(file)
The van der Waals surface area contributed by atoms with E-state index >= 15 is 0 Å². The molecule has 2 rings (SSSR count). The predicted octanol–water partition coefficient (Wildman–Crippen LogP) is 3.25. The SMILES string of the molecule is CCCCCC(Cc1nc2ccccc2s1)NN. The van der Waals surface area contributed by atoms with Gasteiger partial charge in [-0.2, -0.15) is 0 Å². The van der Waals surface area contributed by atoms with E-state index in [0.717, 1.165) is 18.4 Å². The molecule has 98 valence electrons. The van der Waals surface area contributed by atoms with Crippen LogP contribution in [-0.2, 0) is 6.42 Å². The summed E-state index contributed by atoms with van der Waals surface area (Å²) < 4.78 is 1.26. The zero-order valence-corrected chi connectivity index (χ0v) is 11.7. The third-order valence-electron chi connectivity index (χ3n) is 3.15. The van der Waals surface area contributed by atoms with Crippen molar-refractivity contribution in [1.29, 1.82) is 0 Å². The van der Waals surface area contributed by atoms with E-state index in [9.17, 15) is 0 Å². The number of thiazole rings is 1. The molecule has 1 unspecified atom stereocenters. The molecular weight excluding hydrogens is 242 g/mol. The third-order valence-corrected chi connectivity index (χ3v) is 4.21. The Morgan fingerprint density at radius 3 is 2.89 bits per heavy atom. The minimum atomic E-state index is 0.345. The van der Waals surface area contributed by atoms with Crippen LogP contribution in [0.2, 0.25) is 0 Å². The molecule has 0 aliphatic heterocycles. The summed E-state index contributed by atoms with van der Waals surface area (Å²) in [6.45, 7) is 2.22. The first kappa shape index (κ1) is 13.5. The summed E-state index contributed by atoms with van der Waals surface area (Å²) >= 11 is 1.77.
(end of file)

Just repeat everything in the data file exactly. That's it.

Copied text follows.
The van der Waals surface area contributed by atoms with E-state index >= 15 is 0 Å². The molecule has 2 rings (SSSR count). The predicted octanol–water partition coefficient (Wildman–Crippen LogP) is 3.25. The SMILES string of the molecule is CCCCCC(Cc1nc2ccccc2s1)NN. The van der Waals surface area contributed by atoms with Gasteiger partial charge in [-0.2, -0.15) is 0 Å². The van der Waals surface area contributed by atoms with E-state index in [0.717, 1.165) is 18.4 Å². The molecule has 98 valence electrons. The van der Waals surface area contributed by atoms with Crippen LogP contribution in [-0.2, 0) is 6.42 Å². The summed E-state index contributed by atoms with van der Waals surface area (Å²) < 4.78 is 1.26. The zero-order valence-corrected chi connectivity index (χ0v) is 11.7. The third-order valence-electron chi connectivity index (χ3n) is 3.15. The van der Waals surface area contributed by atoms with Crippen molar-refractivity contribution in [1.29, 1.82) is 0 Å². The van der Waals surface area contributed by atoms with E-state index in [9.17, 15) is 0 Å². The number of thiazole rings is 1. The molecule has 1 unspecified atom stereocenters. The molecular weight excluding hydrogens is 242 g/mol. The third-order valence-corrected chi connectivity index (χ3v) is 4.21. The Morgan fingerprint density at radius 3 is 2.89 bits per heavy atom. The minimum atomic E-state index is 0.345. The van der Waals surface area contributed by atoms with Crippen LogP contribution in [0.2, 0.25) is 0 Å². The molecule has 0 aliphatic heterocycles. The summed E-state index contributed by atoms with van der Waals surface area (Å²) in [6.45, 7) is 2.22. The first kappa shape index (κ1) is 13.5. The summed E-state index contributed by atoms with van der Waals surface area (Å²) >= 11 is 1.77.